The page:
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Representation of Protected Characteristics at Board Level in the Charity Sector

Representation of Protected Characteristics at Board Level in the Charity Sector


The third sector is comprised of 167,000 UK-registered charities and not-for-profit organisations which rely financially on both the public and the government. These groups have been founded on the basis of pursuing an almost infinite number of issues on both a national and international scale. Like the public and private sectors, the Equality Act (2010) applies in this area of work; a law which aims to protect individuals from discrimination in both the workplace and wider society. Within this legislation, age, disability, gender identity, marriage/civil partnership, pregnancy/maternity leave, race, religion, sex and sexuality are all characteristics which are currently legally protected.


In 2016, Inclusive Boards (IB) conducted a report that investigated the diversity of charity boards and made several policy recommendations. Reviewing the top 500 registered charities in England and Wales (based on total annual income), IB found that over half of these had an ‘all white governance’. Disconcertingly, less than a quarter had 1-10% of ethnic minority representation on their boards, with only 8 charities having all-BAME boards. It should be noted that these organisations had either a primarily international focus or supported religious groups, rendering these statistics as particularly glaring. Only a mere 380 (6.3%)  trustees out of a total of 5,988 were from BAME backgrounds. This staggeringly low percentage fared worse in comparison to the 8% of FTSE 100 company directors but better than 3.5% of senior leaders in the public sector. In a bid to tackle this directly, a call was made on the government to set a target of doubling the amount of BAME trustees by 2020.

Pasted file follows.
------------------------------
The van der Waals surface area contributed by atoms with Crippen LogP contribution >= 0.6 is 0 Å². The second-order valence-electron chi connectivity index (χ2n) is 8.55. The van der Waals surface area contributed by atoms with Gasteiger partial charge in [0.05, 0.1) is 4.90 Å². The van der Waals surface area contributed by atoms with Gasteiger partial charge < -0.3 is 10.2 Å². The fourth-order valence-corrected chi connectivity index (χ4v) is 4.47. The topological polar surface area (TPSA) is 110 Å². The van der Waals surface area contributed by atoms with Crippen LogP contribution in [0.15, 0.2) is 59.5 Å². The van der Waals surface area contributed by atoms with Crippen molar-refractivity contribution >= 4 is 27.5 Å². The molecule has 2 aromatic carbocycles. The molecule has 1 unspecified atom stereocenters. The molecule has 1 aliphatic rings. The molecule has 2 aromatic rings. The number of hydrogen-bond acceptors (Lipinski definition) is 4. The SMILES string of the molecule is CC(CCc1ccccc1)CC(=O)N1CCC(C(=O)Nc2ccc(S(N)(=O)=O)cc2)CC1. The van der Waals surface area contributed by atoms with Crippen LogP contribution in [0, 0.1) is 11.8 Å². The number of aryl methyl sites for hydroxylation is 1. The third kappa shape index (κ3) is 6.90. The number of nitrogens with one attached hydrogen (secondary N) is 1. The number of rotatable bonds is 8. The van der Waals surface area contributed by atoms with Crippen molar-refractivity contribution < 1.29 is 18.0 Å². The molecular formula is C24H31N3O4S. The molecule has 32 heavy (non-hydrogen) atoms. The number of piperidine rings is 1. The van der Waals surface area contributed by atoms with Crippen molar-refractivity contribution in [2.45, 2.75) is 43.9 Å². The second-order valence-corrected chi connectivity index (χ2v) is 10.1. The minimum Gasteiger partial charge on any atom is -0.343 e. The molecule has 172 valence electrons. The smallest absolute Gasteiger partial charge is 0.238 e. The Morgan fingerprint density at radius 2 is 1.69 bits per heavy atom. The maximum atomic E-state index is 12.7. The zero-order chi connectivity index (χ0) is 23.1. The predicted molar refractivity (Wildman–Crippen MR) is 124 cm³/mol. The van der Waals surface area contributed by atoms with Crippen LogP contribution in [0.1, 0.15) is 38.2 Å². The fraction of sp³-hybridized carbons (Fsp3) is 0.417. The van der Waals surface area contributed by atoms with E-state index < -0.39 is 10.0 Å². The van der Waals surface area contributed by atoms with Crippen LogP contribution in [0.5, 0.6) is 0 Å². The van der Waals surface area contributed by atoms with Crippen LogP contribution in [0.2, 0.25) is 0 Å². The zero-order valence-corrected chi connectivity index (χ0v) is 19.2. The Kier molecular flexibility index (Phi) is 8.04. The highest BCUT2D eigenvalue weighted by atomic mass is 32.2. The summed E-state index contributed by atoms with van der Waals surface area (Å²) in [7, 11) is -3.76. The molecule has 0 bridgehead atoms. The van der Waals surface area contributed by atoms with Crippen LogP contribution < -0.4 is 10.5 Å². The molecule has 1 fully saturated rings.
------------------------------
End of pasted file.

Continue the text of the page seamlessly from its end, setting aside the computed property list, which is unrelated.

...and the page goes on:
IB produced a follow up to the original report in 2018, which allowed for a direct analysis of any changes made by the sector in previous years. Unfortunately, it highlighted that there had only been a 0.3% increase in the number of BAME individuals on large charity boards since 2016. It also revealed that not only had there been a 5% increase in all-white boards, but that half of the all-BAME boards had since been disbanded. On a more positive note, the third sector seemed to be doing better than the others in terms of gender diversity, having 65% of the workforce consisting of women, as opposed to 40% in the private sector. This wasn’t overly reflected at Board level however, with less than half of senior leaders being women.


In 2020, Third Sector received statistics from a sample of 50 charities to analyse what changes, if any, had been made in terms of their diversity makeup. Of those who responded, they discovered that 188 (54%) of senior managers were female, a welcome 5% increase since 2017. Additionally, 75 individuals from ethnic minority backgrounds accounted for 10% of the number of trustees. Contrastingly however, only 35 (10%) of senior managers identified as BAME which is a figure that has stagnated in the past few years. Despite the aforementioned 5% rise in senior female representation, 401 of the trustees identified as white, demonstrating the extent of ethnic imbalance that still exists. With 68% of the workforce being female, only 41% of the trustees fell into this group.